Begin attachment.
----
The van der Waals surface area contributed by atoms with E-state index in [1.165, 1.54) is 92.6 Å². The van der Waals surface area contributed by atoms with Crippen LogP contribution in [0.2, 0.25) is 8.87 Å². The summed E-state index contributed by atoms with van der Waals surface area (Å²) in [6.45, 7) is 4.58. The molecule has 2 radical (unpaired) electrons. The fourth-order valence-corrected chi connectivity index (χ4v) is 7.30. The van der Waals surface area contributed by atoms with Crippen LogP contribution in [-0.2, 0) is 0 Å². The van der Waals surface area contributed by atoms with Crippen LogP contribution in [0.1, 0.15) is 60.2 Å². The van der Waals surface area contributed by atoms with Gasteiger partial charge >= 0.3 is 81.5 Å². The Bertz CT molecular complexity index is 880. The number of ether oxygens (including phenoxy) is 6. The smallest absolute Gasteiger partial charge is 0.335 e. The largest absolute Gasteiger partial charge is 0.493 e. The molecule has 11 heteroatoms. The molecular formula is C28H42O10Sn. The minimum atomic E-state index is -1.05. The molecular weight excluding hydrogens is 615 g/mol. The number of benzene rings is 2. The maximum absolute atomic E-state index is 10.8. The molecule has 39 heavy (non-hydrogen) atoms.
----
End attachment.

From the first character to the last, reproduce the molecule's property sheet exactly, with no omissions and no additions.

The van der Waals surface area contributed by atoms with E-state index in [1.165, 1.54) is 92.6 Å². The van der Waals surface area contributed by atoms with Crippen LogP contribution in [0.2, 0.25) is 8.87 Å². The summed E-state index contributed by atoms with van der Waals surface area (Å²) in [6.45, 7) is 4.58. The molecule has 2 radical (unpaired) electrons. The fourth-order valence-corrected chi connectivity index (χ4v) is 7.30. The van der Waals surface area contributed by atoms with Crippen LogP contribution in [-0.2, 0) is 0 Å². The van der Waals surface area contributed by atoms with Crippen LogP contribution in [0.1, 0.15) is 60.2 Å². The van der Waals surface area contributed by atoms with Gasteiger partial charge >= 0.3 is 81.5 Å². The Bertz CT molecular complexity index is 880. The number of ether oxygens (including phenoxy) is 6. The smallest absolute Gasteiger partial charge is 0.335 e. The largest absolute Gasteiger partial charge is 0.493 e. The molecule has 11 heteroatoms. The molecular formula is C28H42O10Sn. The minimum atomic E-state index is -1.05. The molecular weight excluding hydrogens is 615 g/mol. The number of benzene rings is 2. The maximum absolute atomic E-state index is 10.8. The molecule has 39 heavy (non-hydrogen) atoms.